Coronavirus Cases May Be 10 Times Higher Than Reported: CDC Chief


Coronavirus infection rates in the U.S. may be 10 times as high as the 2.4 million confirmed cases currently supposed, according to the head of the Centers for Disease Control and Prevention (CDC).

On Thursday, CDC Director Robert Redfield said in a conference call that, based on antibody tests, at least 24 million Americans have been infected so far, reports Washington Post.

Antibody tests assess immune response to the virus by examining patiets' blood.

Redfield estimates that 5 to 8 percent of the population has been infected by COVID-19 so far.

These numbers suggest that between 92 and 95 percent of the country remains vulnerable to the virus, and the outbreak is still in early stages.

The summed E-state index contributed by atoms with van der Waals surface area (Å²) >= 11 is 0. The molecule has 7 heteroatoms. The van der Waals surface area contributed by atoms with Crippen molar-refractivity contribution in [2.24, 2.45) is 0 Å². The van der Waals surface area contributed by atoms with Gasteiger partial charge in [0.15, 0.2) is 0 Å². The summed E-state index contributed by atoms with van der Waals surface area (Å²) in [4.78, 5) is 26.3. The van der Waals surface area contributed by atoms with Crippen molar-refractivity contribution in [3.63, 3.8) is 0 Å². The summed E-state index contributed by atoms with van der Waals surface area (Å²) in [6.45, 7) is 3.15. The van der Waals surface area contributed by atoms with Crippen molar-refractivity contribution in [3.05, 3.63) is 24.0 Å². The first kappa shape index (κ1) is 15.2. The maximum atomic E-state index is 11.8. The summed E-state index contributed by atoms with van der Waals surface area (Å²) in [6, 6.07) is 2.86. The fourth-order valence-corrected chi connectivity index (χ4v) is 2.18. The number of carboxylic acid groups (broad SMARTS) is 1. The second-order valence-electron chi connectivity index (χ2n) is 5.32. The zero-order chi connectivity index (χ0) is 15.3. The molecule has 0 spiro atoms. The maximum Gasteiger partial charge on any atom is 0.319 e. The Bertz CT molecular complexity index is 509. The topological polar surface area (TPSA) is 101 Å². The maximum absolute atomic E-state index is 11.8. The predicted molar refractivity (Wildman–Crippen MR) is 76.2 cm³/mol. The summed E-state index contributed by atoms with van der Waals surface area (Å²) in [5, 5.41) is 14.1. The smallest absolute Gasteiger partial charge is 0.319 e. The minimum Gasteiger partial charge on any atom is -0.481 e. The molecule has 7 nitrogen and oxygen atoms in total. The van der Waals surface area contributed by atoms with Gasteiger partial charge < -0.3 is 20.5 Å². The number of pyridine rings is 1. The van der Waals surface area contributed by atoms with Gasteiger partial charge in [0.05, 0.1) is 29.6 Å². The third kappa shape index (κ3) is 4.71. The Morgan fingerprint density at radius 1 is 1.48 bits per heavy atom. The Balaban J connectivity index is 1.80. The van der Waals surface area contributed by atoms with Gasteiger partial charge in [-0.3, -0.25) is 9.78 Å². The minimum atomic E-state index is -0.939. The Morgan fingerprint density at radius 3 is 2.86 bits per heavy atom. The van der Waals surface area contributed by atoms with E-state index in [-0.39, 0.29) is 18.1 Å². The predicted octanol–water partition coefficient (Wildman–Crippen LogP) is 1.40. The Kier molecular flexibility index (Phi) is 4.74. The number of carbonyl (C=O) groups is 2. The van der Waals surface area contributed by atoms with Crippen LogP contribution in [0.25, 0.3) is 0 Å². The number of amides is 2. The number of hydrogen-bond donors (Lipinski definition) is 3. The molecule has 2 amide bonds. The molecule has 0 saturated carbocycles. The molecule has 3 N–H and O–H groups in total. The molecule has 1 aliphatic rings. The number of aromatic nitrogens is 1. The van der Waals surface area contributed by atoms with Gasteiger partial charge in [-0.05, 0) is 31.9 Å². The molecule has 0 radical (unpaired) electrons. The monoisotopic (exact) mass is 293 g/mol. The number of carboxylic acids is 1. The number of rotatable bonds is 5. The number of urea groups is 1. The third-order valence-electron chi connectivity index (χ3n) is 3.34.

The estimates come as case numbers have surged in nearly half of the U.S., with states like Florida and Texas rolling back reopenings.

On Friday, Texas Governor Greg Abbott issued an executive order limiting certain businesses and services as part of the state's effort to contain the spread of COVID-19, reported KRLD.

Abbott’s order closed bars across the state except for take-out, ordered restaurants to scale back to 50% in-dining capacity starting June 29, and requires that outdoor gatherings of 100+ people be approved by local governments.

Florida also took action in the face of surging cases on Friday, with the Florida Department of Business and Professional Regulation announcing a ban on alcohol consumption in bars.

This week, the U.S. broke its record for highest coronavirus cases in a single day, reporting 45,557 positive cases on Wednesday, according to a tally by NBC News.

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